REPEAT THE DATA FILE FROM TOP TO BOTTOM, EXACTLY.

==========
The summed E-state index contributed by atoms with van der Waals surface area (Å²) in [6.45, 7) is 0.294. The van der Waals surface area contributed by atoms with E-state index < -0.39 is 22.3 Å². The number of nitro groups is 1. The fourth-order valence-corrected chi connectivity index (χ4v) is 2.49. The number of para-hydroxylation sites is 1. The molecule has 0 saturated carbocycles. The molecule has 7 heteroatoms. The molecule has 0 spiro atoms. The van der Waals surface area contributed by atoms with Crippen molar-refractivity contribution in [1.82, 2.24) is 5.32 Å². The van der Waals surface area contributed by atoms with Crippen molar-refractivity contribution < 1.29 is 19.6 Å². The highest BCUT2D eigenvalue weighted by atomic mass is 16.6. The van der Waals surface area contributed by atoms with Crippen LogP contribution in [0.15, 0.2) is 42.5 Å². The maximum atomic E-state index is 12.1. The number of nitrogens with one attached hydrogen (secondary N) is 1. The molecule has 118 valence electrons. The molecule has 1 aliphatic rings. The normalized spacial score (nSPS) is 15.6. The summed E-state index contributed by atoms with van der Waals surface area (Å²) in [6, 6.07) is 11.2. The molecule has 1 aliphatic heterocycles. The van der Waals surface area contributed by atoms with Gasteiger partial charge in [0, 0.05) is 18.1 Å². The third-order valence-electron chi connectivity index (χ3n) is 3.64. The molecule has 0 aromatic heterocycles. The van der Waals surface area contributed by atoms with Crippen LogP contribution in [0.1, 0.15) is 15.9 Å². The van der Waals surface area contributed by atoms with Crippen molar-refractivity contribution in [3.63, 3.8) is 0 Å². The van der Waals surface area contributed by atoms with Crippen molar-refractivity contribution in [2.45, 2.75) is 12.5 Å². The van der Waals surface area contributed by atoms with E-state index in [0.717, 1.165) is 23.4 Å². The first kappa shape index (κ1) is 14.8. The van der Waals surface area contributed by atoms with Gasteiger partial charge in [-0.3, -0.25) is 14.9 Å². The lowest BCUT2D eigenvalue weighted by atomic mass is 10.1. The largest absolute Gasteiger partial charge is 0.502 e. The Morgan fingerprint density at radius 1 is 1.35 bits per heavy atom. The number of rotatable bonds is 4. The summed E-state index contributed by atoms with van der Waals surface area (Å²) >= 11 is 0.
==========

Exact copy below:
The summed E-state index contributed by atoms with van der Waals surface area (Å²) in [6.45, 7) is 0.294. The van der Waals surface area contributed by atoms with E-state index < -0.39 is 22.3 Å². The number of nitro groups is 1. The fourth-order valence-corrected chi connectivity index (χ4v) is 2.49. The number of para-hydroxylation sites is 1. The molecule has 0 saturated carbocycles. The molecule has 7 heteroatoms. The molecule has 0 spiro atoms. The van der Waals surface area contributed by atoms with Crippen molar-refractivity contribution in [1.82, 2.24) is 5.32 Å². The van der Waals surface area contributed by atoms with Crippen molar-refractivity contribution < 1.29 is 19.6 Å². The highest BCUT2D eigenvalue weighted by atomic mass is 16.6. The van der Waals surface area contributed by atoms with Crippen LogP contribution in [0.15, 0.2) is 42.5 Å². The maximum atomic E-state index is 12.1. The number of nitrogens with one attached hydrogen (secondary N) is 1. The molecule has 118 valence electrons. The molecule has 1 aliphatic rings. The normalized spacial score (nSPS) is 15.6. The summed E-state index contributed by atoms with van der Waals surface area (Å²) in [6, 6.07) is 11.2. The molecule has 1 aliphatic heterocycles. The van der Waals surface area contributed by atoms with Gasteiger partial charge in [0, 0.05) is 18.1 Å². The third-order valence-electron chi connectivity index (χ3n) is 3.64. The molecule has 0 aromatic heterocycles. The van der Waals surface area contributed by atoms with Crippen LogP contribution in [0.1, 0.15) is 15.9 Å². The van der Waals surface area contributed by atoms with Crippen molar-refractivity contribution in [3.63, 3.8) is 0 Å². The van der Waals surface area contributed by atoms with Crippen molar-refractivity contribution in [2.45, 2.75) is 12.5 Å². The van der Waals surface area contributed by atoms with E-state index in [0.717, 1.165) is 23.4 Å². The first kappa shape index (κ1) is 14.8. The van der Waals surface area contributed by atoms with Gasteiger partial charge in [-0.3, -0.25) is 14.9 Å². The lowest BCUT2D eigenvalue weighted by atomic mass is 10.1. The largest absolute Gasteiger partial charge is 0.502 e. The Morgan fingerprint density at radius 1 is 1.35 bits per heavy atom. The number of rotatable bonds is 4. The summed E-state index contributed by atoms with van der Waals surface area (Å²) >= 11 is 0.